Running is an interesting hobby in comparison to most other sports. Lifting weights usually requires going to a gym. Many team sports imply running from one end of a field to the other. Most sports have clear boundaries that makes them fair and fun to play. Running isn’t one of them.
Runners get to take in the world around them. They aren’t stuck in a room or inside painted lines. Running is naturally a form of travel. Often, there is a goal in mind, but the joy in running isn’t found at the finish line. The joy is found in the journey. We decided to talk to some runners and learn about the running path they have traveled.
Many of the best friends we find in life are people we share interests with. Frequently we start a new hobby with a specific goal in mind, and as a result find ourselves in the company of new people.
Patty Holliday is a 40-year-old mother of four. She started running in 2007 with the intention of losing the baby weight. While losing the fat, Patty found new friends along the way. Patty exclaimed, “I succeeded in losing about 30 pounds through running but even more importantly found an entire community. I love my best runner friends!”
Running has also given Patty an opportunity to travel around the world. One race alone took her to Mexico, China, Norway, and England (the small cities at Epcot that is) “My favorite places to run are actually Disney World and Disneyland. I runDisney and am proud of it! They say that every mile is magic and I completely agree!”
When asking for advice to those who are just starting out, Patty recommended walking as needed, and she encouraged, “Everyone can run. If it’s 16 minute miles or 6 minute miles: you are a runner. Just do it.”
On the other hand, our friends sometimes introduce us to our greatest passions. Alison Feller fell in love with running after forming a new friendship. She had just moved to New York City, and Ali found a new roommate on Craigslist. “She had all these medals hanging on her bedroom walls. I didn’t get what they were, and she told me they were half-marathon medals, and I had never heard the term half-marathon.”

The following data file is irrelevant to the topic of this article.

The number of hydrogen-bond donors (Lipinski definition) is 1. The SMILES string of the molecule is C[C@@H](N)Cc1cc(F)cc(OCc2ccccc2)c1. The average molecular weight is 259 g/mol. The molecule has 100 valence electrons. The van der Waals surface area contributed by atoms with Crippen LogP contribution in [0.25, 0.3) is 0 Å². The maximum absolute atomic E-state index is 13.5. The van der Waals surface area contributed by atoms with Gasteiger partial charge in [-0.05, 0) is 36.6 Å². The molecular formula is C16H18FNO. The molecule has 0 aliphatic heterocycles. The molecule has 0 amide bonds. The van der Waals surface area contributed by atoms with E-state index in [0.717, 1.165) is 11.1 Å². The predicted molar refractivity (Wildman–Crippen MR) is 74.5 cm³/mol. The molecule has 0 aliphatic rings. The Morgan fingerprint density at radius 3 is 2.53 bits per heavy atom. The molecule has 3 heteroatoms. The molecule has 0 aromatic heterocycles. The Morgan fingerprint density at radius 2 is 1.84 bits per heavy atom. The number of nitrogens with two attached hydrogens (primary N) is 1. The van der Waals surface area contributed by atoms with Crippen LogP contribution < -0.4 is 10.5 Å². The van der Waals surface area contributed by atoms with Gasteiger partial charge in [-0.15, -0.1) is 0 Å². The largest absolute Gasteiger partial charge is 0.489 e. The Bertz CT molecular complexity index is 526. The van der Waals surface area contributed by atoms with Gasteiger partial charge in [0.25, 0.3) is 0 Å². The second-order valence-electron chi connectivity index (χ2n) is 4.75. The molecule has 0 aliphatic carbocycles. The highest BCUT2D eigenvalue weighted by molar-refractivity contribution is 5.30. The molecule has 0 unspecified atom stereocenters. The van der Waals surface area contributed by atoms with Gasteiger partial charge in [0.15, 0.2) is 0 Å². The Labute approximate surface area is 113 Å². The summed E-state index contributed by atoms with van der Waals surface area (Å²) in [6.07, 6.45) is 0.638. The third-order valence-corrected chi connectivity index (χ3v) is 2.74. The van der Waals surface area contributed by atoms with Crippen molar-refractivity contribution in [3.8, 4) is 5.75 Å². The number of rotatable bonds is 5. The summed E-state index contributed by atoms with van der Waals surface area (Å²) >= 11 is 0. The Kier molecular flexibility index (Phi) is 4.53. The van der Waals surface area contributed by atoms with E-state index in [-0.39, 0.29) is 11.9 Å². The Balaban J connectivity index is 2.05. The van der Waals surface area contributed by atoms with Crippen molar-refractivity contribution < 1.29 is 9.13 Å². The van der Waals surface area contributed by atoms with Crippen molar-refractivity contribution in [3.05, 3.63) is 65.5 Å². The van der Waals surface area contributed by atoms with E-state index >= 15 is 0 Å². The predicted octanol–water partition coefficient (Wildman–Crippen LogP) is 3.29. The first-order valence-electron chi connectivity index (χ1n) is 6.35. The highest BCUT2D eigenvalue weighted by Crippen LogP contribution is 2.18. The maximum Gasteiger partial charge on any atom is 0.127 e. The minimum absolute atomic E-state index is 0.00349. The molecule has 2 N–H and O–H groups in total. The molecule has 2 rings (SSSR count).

It wasn’t long before Ali’s new roommate had convinced her to give running a shot. “First I ran one block. Literally one block. And I was tired and I whined and complained. But the next day I tried again, and I went a little further. Soon, I was making goals to run ‘just to the next lamppost,’ and eventually to the ultimate reward: the adorable dog park one mile from my apartment. The day I made it all the way to the puppies was a huge victory.”
Later that year, Ali signed up for her first race, a quick four-mile run. Since that first race in 2008, she has completed a several half-marathon and three full marathons. Despite all these miles, for Ali there is no place like home. Her favorite place to run is a dirt path alongside a reservoir in Central Park. “My favorite loop is the 1.57-mile dirt path around the Jacqueline Kennedy Onassis Reservoir. It’s flat, it’s right on the water, and the views are unbeatable. Try to get there in the early morning to see the sun rise over the east side of the sleepy city, or hit it up at night, when the orange sun is going down over the famous west side buildings, like The Dakota.”
Some people pick up running as a healthy habit to get them back into shape, and others use running as a foundational habit to get back on track after letting themselves go for a few years. As Michael Wade approached 30, he began to recognize he was out of shape and really need a change in lifestyle.
Michael had a bit of a background in running from when he was a teenager, but didn’t realize how far he’s fallen out of shape. “Come to find out it takes significantly more effort to propel a 240 pound body than a 140 pound one!”
Despite the difficulty Michael set a goal of one mile. After he could complete a mile without stopping he started to train for the oldest marathon in the world, the Boston Marathon.
Now a father of 4 and Competition Coordinator of a running club, it has been 16 years since Michael’s first marathon. He’s had the opportunity to run in a lot of beautiful places, but the White Mountains of New Hampshire is his longstanding favorite. “There is nothing quite like the feeling of running and skipping from rock to rock high above the clouds. The air is crisp and clean, the views are out of this world and you have to earn every single one of them!”
Michael offers up this piece of advice for a running newbie: “Don’t be afraid to fail. Only by pushing ourselves to our absolute limits can we truly find out what we’re made of.”
Running offers many opportunities to run in cool races and beautiful places all over the world. After getting your feet moving, you might find you are planning some of these trips for yourself. If you that sounds like you, a travel map would be perfect for pinning your favorite runs and future travel trails. Recording your past adventures (and times) can be a wonderful way to see just how far you have come.
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